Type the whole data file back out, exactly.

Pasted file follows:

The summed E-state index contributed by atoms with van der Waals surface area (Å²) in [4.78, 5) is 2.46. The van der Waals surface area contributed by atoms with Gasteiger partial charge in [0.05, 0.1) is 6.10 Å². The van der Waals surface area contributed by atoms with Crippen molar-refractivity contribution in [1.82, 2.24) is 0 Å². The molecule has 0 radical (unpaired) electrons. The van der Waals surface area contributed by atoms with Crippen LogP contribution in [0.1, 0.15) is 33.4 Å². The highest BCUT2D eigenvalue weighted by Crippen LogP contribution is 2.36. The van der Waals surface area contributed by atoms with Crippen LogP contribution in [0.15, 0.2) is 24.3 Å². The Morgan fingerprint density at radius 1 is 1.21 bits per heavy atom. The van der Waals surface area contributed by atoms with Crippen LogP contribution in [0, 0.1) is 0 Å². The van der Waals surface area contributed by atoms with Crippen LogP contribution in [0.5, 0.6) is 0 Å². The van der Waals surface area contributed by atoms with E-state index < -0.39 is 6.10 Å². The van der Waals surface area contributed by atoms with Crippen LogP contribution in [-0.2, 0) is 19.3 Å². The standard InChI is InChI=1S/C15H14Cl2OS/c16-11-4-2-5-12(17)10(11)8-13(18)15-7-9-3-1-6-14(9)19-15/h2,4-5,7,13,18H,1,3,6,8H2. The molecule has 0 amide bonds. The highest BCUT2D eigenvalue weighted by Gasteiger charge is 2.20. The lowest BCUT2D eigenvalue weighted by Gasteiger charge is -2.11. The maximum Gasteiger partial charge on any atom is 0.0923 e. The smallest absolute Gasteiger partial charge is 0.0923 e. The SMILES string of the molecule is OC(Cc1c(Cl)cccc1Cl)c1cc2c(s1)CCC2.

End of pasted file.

The summed E-state index contributed by atoms with van der Waals surface area (Å²) in [4.78, 5) is 2.46. The van der Waals surface area contributed by atoms with Gasteiger partial charge in [0.05, 0.1) is 6.10 Å². The van der Waals surface area contributed by atoms with Crippen molar-refractivity contribution in [1.82, 2.24) is 0 Å². The molecule has 0 radical (unpaired) electrons. The van der Waals surface area contributed by atoms with Crippen LogP contribution in [0.1, 0.15) is 33.4 Å². The highest BCUT2D eigenvalue weighted by Crippen LogP contribution is 2.36. The van der Waals surface area contributed by atoms with Crippen LogP contribution in [0.15, 0.2) is 24.3 Å². The Morgan fingerprint density at radius 1 is 1.21 bits per heavy atom. The van der Waals surface area contributed by atoms with Crippen LogP contribution in [0, 0.1) is 0 Å². The van der Waals surface area contributed by atoms with Crippen LogP contribution in [0.5, 0.6) is 0 Å². The van der Waals surface area contributed by atoms with E-state index < -0.39 is 6.10 Å². The van der Waals surface area contributed by atoms with Crippen LogP contribution in [-0.2, 0) is 19.3 Å². The standard InChI is InChI=1S/C15H14Cl2OS/c16-11-4-2-5-12(17)10(11)8-13(18)15-7-9-3-1-6-14(9)19-15/h2,4-5,7,13,18H,1,3,6,8H2. The molecule has 0 amide bonds. The highest BCUT2D eigenvalue weighted by Gasteiger charge is 2.20. The lowest BCUT2D eigenvalue weighted by Gasteiger charge is -2.11. The maximum Gasteiger partial charge on any atom is 0.0923 e. The smallest absolute Gasteiger partial charge is 0.0923 e. The SMILES string of the molecule is OC(Cc1c(Cl)cccc1Cl)c1cc2c(s1)CCC2.